Kladské rašeliny(moorland) National Nature Reserve
It is one of the oldest and largest nature reserves in the district of Karlovy Vary and the most valuable part of the Slavkovský les Protected Landscape Area. The site was declared a reserve protecting five peat bogs in the area surrounding the village of Kladská in 1933. The peat bogs were registered by the Ministry of Education and National Edification under the names: Glatzfilz (Kladské rašeliniště) – the present-day Tajga, Birkfilz (Březové rašeliniště) – the present-day Lysina, Zangfilz (Klestnaté rašeliniště) – the present-day Paterák, Gansenwaldfilz (Celolesní rašeliniště) – the present-day Malé rašeliniště, and Schachtwiesfilz (Rašeliniště šachetní louka, ) –the present-day Husí les or Husí filc.Natural scientists distinguish three types of peat bogs. The Kladská Peat Bogs are a unique complex of mountain raised bogs situated at elevations ranging from 800 to 930 metres with a total area of almost 300 hectares, the largest being the Tajga (Taiga). The Kladské rašeliny (Peat-bog) National Nature Reserve has been included in the network of Sites of European Community Significance since 2005.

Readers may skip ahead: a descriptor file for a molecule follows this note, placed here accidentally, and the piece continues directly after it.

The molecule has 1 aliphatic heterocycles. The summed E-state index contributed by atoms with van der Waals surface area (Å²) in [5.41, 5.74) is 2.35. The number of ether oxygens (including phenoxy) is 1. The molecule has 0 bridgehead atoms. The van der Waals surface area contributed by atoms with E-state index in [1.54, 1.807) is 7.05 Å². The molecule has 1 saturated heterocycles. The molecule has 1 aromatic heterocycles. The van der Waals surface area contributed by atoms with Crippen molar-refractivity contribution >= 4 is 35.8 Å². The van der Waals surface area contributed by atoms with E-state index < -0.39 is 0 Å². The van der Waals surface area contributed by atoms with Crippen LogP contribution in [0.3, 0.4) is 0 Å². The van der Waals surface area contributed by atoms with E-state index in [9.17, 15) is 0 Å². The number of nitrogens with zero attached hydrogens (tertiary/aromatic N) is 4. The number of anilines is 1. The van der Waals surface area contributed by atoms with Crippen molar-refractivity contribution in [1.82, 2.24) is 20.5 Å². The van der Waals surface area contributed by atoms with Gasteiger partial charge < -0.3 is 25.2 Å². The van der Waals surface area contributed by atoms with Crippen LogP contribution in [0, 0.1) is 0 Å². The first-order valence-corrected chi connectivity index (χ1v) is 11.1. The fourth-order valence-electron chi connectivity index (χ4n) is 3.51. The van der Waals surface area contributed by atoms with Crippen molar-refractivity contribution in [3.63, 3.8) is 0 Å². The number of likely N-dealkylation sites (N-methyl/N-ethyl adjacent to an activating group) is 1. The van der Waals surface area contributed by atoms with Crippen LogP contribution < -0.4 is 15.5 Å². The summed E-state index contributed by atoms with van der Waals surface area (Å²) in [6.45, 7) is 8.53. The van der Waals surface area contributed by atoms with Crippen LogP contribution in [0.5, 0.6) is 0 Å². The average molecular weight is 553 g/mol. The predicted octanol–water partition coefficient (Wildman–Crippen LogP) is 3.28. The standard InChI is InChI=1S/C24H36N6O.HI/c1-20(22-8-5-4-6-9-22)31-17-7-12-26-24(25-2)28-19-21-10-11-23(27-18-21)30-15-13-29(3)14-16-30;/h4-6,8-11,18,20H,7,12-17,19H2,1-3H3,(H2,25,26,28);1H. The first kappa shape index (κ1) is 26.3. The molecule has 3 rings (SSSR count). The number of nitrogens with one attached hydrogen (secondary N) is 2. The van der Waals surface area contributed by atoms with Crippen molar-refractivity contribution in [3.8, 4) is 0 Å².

The Czech Republic is a cool little landlocked country south of Germany and Poland, with a national addiction to pork and beer. Potatos, cabbage, and dumplings are close behind them, and they also have this great bar food called "utopenec." It means "a drowned man," it's pickled sausage with onions, perfect with some dark wheat bread and beer. The Czech bread is legendary, like a meal all by itself.Czechoslovakia first became a sovereign state in 1918 when it declared independence from the Austro-Hungarian Empire. The state of Czechoslovakia lasted until the "Velvet Divorce" of 1993, which created Slovakia and the Czech Republic.It was occupied by Germany in WWII but escaped major damage, unlike most other European cities. The nation's capital, Prague, retains some of Europe's most beautiful Baroque architecture as well as one of the largest medieval castle complexes still standing. The President of the Czech Republic has his offices in the Prague Castle even today.There was a coup d'etat in 1948 and Czechoslovakia fell under Soviet rule. For fifty years Czechoslovakia was a Socialist state under the USSR, subject to censorship, forced atheism and even the arrest of jazz musicians!In 1989, communist police violently squashed a pro-democracy demonstration and pissed everybody off so bad that a revolution erupted over it, finally ending the Communist rule.The next twenty years saw rapid economic growth and westernization. Today in Prague you can eat at McDonald's or KFC, shop for snowboarding boots and go see a punk rock show.The Czech Republic took over the presidency of the European Union in January 2009. This instantly created lots of political drama because the President of the Czech Republic, Vaclav Klaus, is a renowned Euroskeptic.We anxiously await the outcome of "President Klaus vs. the Lisbon Treaty", a world heavywieght fight sceduled for spring 2009.Text by Steve Smith.